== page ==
Friday, August 22, 2014

In Living Memory

For the trans spouse, those feelings of attraction, the desire for intimacy, the relationship, none of that inherently changes. What does change is caused by how much the other spouse feels that things have changed on his or her end. For example, Natasha, now being a woman, is not attractive to me. I have no desire for intimacy with her. The physiology of our relationship has fundamentally changed.

So here I am, living mostly very happily with my best friend. Every so often, my primal self, the part of me that likes to remind me that I like men, does its instinctive duty and I look at my devoted spouse and I feel horribly guilty for what my core being is saying to me. Life would be so much less complicated if I were much older and we'll past the point where my primal self gives a crap. But I'm not, and when it nags at me, I look at my spouse and see the person I used to want. It hurts.

But what am I going to do about it? Nothing. Not right now. Maybe not ever. A friend told me that I described where I am perfectly. I am the hub at the center of an infinitely-spoked wheel. Each spoke represents an option. Half of them lead me to stay and half lead me to go. But I am the hub and I can't actually make any decisions right now because the wheel is spinning very, very quickly. The only way it will slow down is if I can eliminate a lot of the spokes, and at this very moment, it is neither wise nor practical. I'm not going to even attempt to share any of those variables with you, mostly because you probably know exactly what I mean. For those who have no idea, I will say that no one lives in a vacuum and to make decisions as if one does is amazingly selfish and often catastrophic, especially to others.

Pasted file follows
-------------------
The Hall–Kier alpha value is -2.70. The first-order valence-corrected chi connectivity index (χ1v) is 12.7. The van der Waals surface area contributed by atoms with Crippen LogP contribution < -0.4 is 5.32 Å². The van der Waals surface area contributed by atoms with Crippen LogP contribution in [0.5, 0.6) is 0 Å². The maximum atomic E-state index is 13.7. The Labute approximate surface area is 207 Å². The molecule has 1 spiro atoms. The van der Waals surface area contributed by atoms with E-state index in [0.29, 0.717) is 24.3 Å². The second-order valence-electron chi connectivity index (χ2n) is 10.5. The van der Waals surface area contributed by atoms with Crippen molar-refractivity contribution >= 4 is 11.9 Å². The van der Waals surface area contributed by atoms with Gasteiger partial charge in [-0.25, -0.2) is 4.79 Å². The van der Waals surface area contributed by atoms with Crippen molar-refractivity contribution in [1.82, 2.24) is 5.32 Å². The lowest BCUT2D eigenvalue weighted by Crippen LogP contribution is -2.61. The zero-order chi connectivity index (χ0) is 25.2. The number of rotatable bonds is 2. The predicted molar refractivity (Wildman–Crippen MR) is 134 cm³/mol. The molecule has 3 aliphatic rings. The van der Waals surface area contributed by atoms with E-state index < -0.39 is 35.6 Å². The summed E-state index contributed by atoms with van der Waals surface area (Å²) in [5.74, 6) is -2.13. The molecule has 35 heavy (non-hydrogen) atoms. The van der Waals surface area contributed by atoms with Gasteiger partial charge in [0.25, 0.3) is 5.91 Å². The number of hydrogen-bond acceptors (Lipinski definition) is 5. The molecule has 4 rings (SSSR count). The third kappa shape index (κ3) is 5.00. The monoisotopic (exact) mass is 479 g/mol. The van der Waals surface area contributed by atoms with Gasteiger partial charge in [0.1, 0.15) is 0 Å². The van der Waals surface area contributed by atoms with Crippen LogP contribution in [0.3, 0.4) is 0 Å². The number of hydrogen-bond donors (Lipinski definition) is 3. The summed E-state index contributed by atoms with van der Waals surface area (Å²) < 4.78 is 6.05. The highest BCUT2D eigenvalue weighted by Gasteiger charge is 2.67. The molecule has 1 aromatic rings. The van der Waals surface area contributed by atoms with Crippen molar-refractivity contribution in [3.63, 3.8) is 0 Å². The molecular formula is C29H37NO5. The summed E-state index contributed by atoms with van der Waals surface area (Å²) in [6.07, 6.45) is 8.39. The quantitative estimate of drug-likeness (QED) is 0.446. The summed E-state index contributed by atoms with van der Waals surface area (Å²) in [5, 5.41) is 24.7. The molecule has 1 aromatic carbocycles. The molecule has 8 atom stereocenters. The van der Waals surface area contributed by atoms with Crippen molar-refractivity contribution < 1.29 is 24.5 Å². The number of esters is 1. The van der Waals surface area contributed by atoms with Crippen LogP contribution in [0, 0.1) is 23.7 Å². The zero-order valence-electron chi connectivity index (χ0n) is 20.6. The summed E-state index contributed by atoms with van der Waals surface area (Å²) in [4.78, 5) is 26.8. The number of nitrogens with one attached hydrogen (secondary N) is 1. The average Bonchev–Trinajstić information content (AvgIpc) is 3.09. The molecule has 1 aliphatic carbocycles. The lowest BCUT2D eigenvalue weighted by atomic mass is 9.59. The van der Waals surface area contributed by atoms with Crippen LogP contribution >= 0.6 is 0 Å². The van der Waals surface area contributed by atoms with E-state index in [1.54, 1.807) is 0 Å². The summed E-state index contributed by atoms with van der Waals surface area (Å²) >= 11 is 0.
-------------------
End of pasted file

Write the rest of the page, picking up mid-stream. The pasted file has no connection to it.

For the rest of my life, Natasha will be a living, breathing memory of the full, complete life I had. I don't hate her for it, although I wish I had reason to. How much easier and how far fewer spokes there would have been had she cheated or had lied about knowing she was trans when we met. But no. There is no fault here, and that makes it all the more sad at times. I can't imagine my life without her, yet I sometimes wish we were neighbors or roommates instead of married. This pulling from different directions weighs in a person's soul at times.

And then, she is the living spouse who is still the one to make me laugh, to eat too much bacon with, to raise our kids with, to make silly voices at the pets. She's my family.

The wheel keeps spinning and it gets to me sometimes, but at the end of the day, I still have with Natasha what so many others will never have: a truly loving family. It makes me feel mad at myself that I even entertain the idea of breaking that up, even though I know that I am not the one who changed and that what I feel and think is normal.

I know it's okay to think what I do, even if it doesn't always feel that way. Just one of many effects of being the hub.